Paris, March 22, 2011
Early in the afternoon of Saturday 19 March, the French air force went into action over Libya. In accordance with Article 35, paragraph two of our Constitution, it is my honour to inform the National Assembly of the reasons for and the conditions of our engagement.
Since the start of this year, 2011, a wind of democracy and freedom has been blowing through the Arab world. The Tunisian people, then the Egyptian people, have expelled their leaders and abolished the authoritarian regimes in place since decolonization.
Libya entered into the same process.
We all hoped its outcome would be happy and swift; unfortunately, the Gaddafi regime decided to drown in blood the revolt that threatened it. In the space of two weeks, the Libyan people’s hopes turned into a nightmare.
Last Thursday, Benghazi – the last bastion of freedom in Libya – seemed condemned to fall into the hands of the troops loyal to Gaddafi.
The revolution seemed to be living through its final hours. Two days later, hope was reborn in Benghazi. They waved French flags and they waved the flags of another Libya, with its dreams of democracy and modernity.
Gaddafi was banking on the international community being powerless. And it must be admitted we nearly descended into an endless cycle of appeals and warnings, whose sole consequence was offended speeches. France refused to accept this fate.
President Sarkozy chose to act, and along with Alain Juppé – whose determination I want to welcome – he was able to persuade the United Nations Security Council to refuse the unacceptable.
On Saturday, at France’s initiative, a Summit for the Support of the Libyan People was held in Paris, to secure the swift implementation of UNSCR 1973.
Ladies and gentlemen deputies, the use of armed force in an internal conflict in an Arab country whose tribal structures still carry great weight is a grave decision. Some wonder about its chances of success. Let me say risks always exists. But wouldn’t the moral and political doubt be more profound and devastating if we’d done nothing? Wouldn’t we be burdened by a huge sense of guilt if – through caution and weakness – we’d stood by and witnessed the repression of an unarmed people? (…)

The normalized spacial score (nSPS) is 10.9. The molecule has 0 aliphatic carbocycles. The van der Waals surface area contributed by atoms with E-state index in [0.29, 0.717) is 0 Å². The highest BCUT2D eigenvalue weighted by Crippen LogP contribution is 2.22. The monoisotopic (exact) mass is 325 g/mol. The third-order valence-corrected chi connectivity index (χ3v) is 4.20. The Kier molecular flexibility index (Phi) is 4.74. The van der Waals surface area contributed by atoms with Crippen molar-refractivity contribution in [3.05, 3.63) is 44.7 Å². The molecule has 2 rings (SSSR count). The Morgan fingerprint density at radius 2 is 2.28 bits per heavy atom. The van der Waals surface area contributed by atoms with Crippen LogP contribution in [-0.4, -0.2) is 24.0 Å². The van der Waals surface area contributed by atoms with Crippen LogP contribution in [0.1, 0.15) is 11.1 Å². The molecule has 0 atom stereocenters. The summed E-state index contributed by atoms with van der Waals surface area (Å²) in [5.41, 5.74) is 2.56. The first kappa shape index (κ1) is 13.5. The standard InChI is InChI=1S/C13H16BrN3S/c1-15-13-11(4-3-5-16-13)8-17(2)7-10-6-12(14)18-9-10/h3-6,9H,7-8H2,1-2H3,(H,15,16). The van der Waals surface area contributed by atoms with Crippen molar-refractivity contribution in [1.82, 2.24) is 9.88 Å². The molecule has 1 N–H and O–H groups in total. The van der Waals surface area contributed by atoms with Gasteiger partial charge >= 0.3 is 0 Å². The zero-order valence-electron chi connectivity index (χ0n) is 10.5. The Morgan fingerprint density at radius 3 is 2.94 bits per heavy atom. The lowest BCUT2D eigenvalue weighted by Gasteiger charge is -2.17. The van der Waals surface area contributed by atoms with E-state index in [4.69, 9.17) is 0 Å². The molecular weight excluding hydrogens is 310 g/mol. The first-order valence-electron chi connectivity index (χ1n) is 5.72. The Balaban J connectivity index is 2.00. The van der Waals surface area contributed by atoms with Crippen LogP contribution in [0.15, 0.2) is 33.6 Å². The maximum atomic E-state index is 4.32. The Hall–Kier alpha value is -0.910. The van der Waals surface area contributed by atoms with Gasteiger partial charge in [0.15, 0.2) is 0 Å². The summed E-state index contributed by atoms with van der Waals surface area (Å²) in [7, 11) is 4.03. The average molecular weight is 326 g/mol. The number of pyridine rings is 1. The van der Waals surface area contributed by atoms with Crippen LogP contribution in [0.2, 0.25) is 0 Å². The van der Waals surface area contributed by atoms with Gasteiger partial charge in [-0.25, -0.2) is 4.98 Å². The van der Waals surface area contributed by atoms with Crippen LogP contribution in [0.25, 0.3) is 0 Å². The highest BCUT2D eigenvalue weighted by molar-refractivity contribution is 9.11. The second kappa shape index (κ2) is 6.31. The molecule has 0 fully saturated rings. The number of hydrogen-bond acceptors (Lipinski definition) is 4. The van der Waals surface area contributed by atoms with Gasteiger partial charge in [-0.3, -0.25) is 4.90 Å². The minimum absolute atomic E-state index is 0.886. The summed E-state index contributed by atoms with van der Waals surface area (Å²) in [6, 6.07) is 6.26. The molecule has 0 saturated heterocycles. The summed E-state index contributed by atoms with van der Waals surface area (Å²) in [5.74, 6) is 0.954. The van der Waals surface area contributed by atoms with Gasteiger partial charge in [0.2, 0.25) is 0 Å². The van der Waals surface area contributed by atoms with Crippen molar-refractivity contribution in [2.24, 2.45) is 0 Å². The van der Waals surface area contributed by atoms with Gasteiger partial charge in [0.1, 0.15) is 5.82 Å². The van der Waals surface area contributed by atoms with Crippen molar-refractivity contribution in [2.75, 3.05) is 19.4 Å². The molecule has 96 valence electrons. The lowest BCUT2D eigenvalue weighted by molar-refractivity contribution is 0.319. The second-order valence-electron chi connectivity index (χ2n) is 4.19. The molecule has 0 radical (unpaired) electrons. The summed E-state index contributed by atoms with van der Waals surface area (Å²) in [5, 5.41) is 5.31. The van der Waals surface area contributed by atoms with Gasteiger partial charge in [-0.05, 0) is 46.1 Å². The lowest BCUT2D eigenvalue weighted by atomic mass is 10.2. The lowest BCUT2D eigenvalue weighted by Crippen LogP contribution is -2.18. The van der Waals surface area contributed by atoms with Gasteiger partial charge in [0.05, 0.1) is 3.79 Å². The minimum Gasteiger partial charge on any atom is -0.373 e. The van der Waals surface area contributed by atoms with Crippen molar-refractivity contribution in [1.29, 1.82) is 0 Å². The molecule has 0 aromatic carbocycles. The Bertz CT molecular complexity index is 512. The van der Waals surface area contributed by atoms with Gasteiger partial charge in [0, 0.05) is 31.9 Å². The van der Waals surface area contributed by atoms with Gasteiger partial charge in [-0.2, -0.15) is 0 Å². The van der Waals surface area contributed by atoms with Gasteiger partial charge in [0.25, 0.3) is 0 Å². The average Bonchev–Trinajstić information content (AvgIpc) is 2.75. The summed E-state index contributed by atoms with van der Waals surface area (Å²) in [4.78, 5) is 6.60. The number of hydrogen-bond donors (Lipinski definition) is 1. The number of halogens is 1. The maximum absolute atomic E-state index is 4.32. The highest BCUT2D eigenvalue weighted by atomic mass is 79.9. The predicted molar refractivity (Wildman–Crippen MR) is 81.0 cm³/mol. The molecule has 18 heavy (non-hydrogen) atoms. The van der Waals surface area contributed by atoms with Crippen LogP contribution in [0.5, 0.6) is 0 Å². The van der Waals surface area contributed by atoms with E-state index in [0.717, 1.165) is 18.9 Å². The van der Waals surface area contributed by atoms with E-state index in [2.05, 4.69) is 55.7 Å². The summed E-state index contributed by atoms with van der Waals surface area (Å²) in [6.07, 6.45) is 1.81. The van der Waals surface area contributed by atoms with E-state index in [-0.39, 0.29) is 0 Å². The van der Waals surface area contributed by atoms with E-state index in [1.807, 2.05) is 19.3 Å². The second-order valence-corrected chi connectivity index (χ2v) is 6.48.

From the beginning of the crisis in Libya, France took the initiative of demanding sanctions against the Libyan regime, both at the United Nations and within the European Union; of involving the International Criminal Court, to which a crisis has for the first time been unanimously referred by the Security Council, for acts which may constitute crimes against humanity; of sending humanitarian aid on a large scale to Benghazi hospital and the Tunisia-Libya border; and of helping the thousands of refugees fleeing the fighting to go back to their countries of origin, by means of an airlift from Tunisia.
France fought tirelessly in all the international forums to persuade all her Western, Arab and African partners; at the United Nations Security Council, which adopted an initial resolution as early as 26 February; at the European Council of 11 March, under the impetus of Nicolas Sarkozy and David Cameron; and at the G8 foreign ministers’ meeting in Paris on 14 and 15 March. (…)
Unfortunately all these urgent appeals from the international community, all these warnings, all these sanctions did not weaken the Libyan regime’s cold resolve. Consequently, the use of force became the only solution. (…)